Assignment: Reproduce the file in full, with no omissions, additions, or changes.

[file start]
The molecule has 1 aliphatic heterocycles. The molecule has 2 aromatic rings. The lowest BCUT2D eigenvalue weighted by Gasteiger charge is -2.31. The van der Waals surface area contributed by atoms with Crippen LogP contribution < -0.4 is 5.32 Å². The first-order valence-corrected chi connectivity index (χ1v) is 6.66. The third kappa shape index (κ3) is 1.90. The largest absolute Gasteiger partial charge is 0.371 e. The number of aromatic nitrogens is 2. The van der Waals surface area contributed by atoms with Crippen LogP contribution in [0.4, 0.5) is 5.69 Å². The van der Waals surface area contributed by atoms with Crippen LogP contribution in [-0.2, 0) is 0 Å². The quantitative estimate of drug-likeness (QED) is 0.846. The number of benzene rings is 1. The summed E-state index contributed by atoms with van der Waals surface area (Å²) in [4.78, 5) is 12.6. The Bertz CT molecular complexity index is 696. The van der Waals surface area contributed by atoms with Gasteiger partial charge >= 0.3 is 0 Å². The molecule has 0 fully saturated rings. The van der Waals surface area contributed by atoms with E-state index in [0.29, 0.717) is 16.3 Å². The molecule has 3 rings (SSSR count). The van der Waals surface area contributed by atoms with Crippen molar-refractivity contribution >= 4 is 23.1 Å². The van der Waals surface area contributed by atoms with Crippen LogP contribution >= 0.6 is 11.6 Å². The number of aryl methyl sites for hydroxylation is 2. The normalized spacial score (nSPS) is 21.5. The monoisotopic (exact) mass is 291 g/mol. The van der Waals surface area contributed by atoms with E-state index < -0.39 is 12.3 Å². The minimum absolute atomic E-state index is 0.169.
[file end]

The molecule has 1 aliphatic heterocycles. The molecule has 2 aromatic rings. The lowest BCUT2D eigenvalue weighted by Gasteiger charge is -2.31. The van der Waals surface area contributed by atoms with Crippen LogP contribution < -0.4 is 5.32 Å². The first-order valence-corrected chi connectivity index (χ1v) is 6.66. The third kappa shape index (κ3) is 1.90. The largest absolute Gasteiger partial charge is 0.371 e. The number of aromatic nitrogens is 2. The van der Waals surface area contributed by atoms with Crippen LogP contribution in [0.4, 0.5) is 5.69 Å². The van der Waals surface area contributed by atoms with Crippen LogP contribution in [-0.2, 0) is 0 Å². The quantitative estimate of drug-likeness (QED) is 0.846. The number of benzene rings is 1. The summed E-state index contributed by atoms with van der Waals surface area (Å²) in [4.78, 5) is 12.6. The Bertz CT molecular complexity index is 696. The van der Waals surface area contributed by atoms with Gasteiger partial charge >= 0.3 is 0 Å². The molecule has 0 fully saturated rings. The van der Waals surface area contributed by atoms with E-state index in [0.29, 0.717) is 16.3 Å². The molecule has 3 rings (SSSR count). The van der Waals surface area contributed by atoms with Crippen molar-refractivity contribution >= 4 is 23.1 Å². The van der Waals surface area contributed by atoms with Crippen LogP contribution >= 0.6 is 11.6 Å². The number of aryl methyl sites for hydroxylation is 2. The normalized spacial score (nSPS) is 21.5. The monoisotopic (exact) mass is 291 g/mol. The van der Waals surface area contributed by atoms with E-state index < -0.39 is 12.3 Å². The minimum absolute atomic E-state index is 0.169.